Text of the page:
Consumers around the world are demanding to know where their food comes from and how it was produced, increasing the pressure on processors to invest in new technology to stay ahead of the game.

With customer expectation for quality and value increasing, supply chains are expanding, and this is making them less transparent and harder to control.

We all remember the scandal of 2013 when frozen beef products being sold in the UK and Ireland were found to contain traces of horse DNA. That same year it was revealed that a parmesan cheese being sold to Australian customers didn't actually contain parmesan, rather it was a cheaper cheese and even included wood pulp.

In 2015, $483m of smuggled meat was seized by Chinese authorities, some of it was found to be up to 40 years old.

Currently, the Commonwealth Department of Agriculture is working with Chinese authorities to investigate reports of non-compliance in relation to nine Australian pasteurized milk batches in 2016, which is a big deal given China is the second largest export market for Australian dairy producers.

Fraud is thought to cost the global food industry between $40 and $50bn a year so systems are being developed to beat the fraudsters.

In a world-first for the food sector, accounting firm Pricewaterhouse Coopers (PwC) has developed an electronic etching procedure that creates an invisible, trackable barcode for beef based on edible, non-toxic silicon dioxide.

Before too long, it will be possible to point your smart-phone at a premium cut of Australian beef, and fire up an app to reveal the meat's entire history including where it was raised, what it ate and when and where it was processed.

The revolutionary beef-tagging technology is expected to be launched in the export market by the end of the year, and in Australia within the next 12 months.

The procedure starts in the abattoir, where sides of beef are sprayed with particles of silicon dioxide as fine as castor sugar.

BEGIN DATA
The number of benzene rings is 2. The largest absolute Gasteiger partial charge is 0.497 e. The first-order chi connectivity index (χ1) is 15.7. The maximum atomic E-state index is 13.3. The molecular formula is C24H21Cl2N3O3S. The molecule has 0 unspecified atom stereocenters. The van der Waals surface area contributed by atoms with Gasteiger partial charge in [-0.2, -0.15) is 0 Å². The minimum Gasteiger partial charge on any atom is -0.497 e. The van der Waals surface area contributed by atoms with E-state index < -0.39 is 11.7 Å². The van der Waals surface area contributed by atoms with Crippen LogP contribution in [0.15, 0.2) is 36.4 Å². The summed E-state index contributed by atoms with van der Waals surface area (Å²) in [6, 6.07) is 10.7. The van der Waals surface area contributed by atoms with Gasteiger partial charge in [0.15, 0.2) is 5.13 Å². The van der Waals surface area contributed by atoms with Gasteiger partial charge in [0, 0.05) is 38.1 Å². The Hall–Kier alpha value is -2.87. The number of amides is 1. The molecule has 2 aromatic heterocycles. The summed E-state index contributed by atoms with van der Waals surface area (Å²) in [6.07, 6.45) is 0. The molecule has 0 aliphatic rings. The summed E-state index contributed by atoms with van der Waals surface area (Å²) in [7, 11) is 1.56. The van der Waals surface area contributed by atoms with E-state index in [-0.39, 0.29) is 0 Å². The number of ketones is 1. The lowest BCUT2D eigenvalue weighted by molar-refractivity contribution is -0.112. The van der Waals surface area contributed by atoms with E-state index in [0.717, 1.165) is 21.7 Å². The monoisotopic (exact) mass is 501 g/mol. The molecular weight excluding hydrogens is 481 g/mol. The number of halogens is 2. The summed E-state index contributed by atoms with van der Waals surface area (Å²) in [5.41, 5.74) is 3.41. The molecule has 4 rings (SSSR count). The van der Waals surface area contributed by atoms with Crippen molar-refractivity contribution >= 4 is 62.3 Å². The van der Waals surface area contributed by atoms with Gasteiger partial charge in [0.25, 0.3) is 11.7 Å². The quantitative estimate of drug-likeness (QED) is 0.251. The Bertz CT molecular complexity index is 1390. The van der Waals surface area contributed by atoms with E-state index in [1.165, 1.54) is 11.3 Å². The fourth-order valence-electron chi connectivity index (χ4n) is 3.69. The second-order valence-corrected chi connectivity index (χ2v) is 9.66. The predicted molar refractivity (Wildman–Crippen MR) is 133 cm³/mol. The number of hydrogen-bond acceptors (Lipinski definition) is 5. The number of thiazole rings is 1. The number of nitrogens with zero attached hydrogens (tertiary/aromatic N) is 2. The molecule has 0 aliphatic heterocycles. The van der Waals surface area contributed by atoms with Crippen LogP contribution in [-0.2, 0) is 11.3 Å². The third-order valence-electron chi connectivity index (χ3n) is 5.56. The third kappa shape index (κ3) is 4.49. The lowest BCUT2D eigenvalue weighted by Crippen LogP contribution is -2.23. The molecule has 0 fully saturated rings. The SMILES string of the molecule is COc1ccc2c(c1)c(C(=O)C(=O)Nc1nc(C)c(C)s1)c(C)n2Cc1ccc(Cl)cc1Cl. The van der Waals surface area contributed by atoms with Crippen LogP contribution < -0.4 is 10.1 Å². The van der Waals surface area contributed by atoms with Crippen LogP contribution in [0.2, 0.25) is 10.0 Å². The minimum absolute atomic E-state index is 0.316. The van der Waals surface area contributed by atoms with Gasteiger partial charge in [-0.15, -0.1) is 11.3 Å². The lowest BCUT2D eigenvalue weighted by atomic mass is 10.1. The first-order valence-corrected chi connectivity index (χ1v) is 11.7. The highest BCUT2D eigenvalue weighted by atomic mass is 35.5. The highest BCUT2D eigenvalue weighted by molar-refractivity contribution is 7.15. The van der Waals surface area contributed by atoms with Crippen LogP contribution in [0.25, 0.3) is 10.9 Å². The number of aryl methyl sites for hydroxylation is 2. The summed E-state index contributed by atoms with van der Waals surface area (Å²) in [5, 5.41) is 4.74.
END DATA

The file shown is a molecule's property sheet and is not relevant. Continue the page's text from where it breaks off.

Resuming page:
This natural, edible fingerprint, similar to traceability signatures already used in the pharmaceutical industry, forms a crypto anchor that can be scanned using a hyper-spectrum gun. This shines a light onto the micro particles of silicon dioxide and refracts back a wavelength signature, or what PwC national agribusiness leader Craig Heraghty calls "a unique serial number on a piece of steak".

Mr Heraghty, who is working with researchers to enable scanning by smart-phone cameras, says the security device is "step one in a multi-step approach to beat the fraudsters" and will be followed by similar devices for wine and dairy products as part of a Food Trust Platform developed by PwC over the past thirty months.

In China, where the beef micro tag will be launched, it is estimated that just half the Australian-branded beef on offer actually comes from Australia.

Initially, the micro tag will be embedded in the beef's primary packaging only. While silicon dioxide is approved as a food additive by Australia's food safety agency - it's the "anti-caking" agent used in dry mixes such as powdered milk and spices - it's approval for application in a tracking and serialisation is pending.

Potentially, the tagging could be done at every stage of the process, enabling even individual steaks to be tagged.

Of course there are many other procedures and systems already in place to prevent food fraud. For instance, DNA testing has been used by livestock breeders to help prove the pedigree of their sheep or cattle. The Aberdeen Angus Cattle Society was one of the leaders in this field.

Aberdeen Angus beef has always attracted premium prices, so buyers of store cattle - half-grown animals that need to be grown out and fattened, or finished as we say - are prepared to bid a premium for them. Sadly, too many black cattle were being passed off as Aberdeen Angus by unscrupulous sellers, when they hadn't been sired by an Aberdeen Angus bull. So the Aberdeen Angus Cattle Society introduced DNA testing of store cattle and beef carcases.

Recently a study to look at the feasibility of introducing DNA traceability as an additional measure to guarantee the authenticity of Scotch Beef PGI (Protected Geographical Indication), was commissioned by Quality Meat Scotland (QMS), the red meat industry promotional body.

The study will consider how a DNA traceability system could be implemented, including when and where the samples could be taken.